In which a bunch of authors & editors are invited to answer the question: How do you deal with creative exhaustion?
I stop being creative. I do the dishes, clean the house, grade students’ papers. The measure of how much creative work I am doing is how many messes surround me. Lots of messes, I’m getting creative work done. (This may not necessarily be a good thing. Sometimes, it’s helpful not to have to wear a hazmat suit to enter the kitchen.) What I find is that if I stop doing creative work, I eventually begin talking to myself. Because nonfiction is the one genre I seem to be unable to live sanely without, what happens is I inadvertently start babbling about connections between various things in life, creating stream-of-consciousness essays. I lecture my cats. I mumble tales of obscure literary figures. I annoy friends by insisting that we discuss camera angles in movies they’ve never even heard of. When this happens, I know it’s time to get back to writing, and usually the writing is less exhausted than it was when I fell into silence. Thus, for me, writing is a type of relief, an activity that is akin to going to the bathroom.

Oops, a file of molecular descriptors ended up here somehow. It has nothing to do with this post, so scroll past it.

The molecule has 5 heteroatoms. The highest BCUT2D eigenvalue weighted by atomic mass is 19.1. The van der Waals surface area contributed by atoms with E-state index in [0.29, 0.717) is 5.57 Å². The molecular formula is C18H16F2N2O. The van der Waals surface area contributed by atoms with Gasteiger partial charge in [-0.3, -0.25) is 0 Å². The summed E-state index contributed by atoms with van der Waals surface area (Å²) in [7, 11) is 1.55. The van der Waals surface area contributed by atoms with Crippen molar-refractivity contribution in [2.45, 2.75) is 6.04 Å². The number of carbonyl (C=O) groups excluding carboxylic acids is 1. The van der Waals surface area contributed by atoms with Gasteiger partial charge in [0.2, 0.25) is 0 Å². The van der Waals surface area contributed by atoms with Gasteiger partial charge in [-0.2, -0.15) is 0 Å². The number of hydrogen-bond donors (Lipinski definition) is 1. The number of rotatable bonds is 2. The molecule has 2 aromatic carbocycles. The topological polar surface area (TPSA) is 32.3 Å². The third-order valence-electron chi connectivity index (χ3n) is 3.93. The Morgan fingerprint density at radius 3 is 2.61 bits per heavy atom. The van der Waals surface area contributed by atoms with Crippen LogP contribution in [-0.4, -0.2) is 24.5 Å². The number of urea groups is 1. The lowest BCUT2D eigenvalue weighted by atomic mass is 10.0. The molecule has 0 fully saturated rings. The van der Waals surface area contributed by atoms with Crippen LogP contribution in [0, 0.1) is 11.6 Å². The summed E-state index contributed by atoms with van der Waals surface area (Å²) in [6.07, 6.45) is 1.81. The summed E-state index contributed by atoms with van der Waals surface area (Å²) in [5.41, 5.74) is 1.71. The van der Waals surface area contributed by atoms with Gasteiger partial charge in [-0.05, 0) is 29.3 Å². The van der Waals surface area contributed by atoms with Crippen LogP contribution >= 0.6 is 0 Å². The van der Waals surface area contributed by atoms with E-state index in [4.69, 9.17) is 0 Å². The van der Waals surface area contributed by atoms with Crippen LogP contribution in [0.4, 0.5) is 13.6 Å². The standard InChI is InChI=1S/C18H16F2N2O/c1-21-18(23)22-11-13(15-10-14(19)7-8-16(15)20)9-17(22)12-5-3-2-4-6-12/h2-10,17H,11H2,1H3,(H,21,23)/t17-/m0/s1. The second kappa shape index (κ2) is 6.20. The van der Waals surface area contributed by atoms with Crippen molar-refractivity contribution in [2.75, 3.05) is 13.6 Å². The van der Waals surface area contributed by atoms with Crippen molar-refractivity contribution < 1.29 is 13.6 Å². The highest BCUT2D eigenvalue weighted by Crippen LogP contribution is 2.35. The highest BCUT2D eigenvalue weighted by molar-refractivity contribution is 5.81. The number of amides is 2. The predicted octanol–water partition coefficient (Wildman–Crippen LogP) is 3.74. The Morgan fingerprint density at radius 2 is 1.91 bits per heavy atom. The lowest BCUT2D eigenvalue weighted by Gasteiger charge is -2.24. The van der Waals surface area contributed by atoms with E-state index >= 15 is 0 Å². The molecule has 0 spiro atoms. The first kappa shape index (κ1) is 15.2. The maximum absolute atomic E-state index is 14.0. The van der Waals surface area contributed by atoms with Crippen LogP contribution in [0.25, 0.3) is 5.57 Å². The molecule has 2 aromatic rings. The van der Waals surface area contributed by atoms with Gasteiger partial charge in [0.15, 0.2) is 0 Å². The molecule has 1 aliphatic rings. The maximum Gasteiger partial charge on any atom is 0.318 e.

– Matthew Cheney is or has been a writer, editor, teacher, and arms dealer. He lives in the wilds of New Hampshire, USA.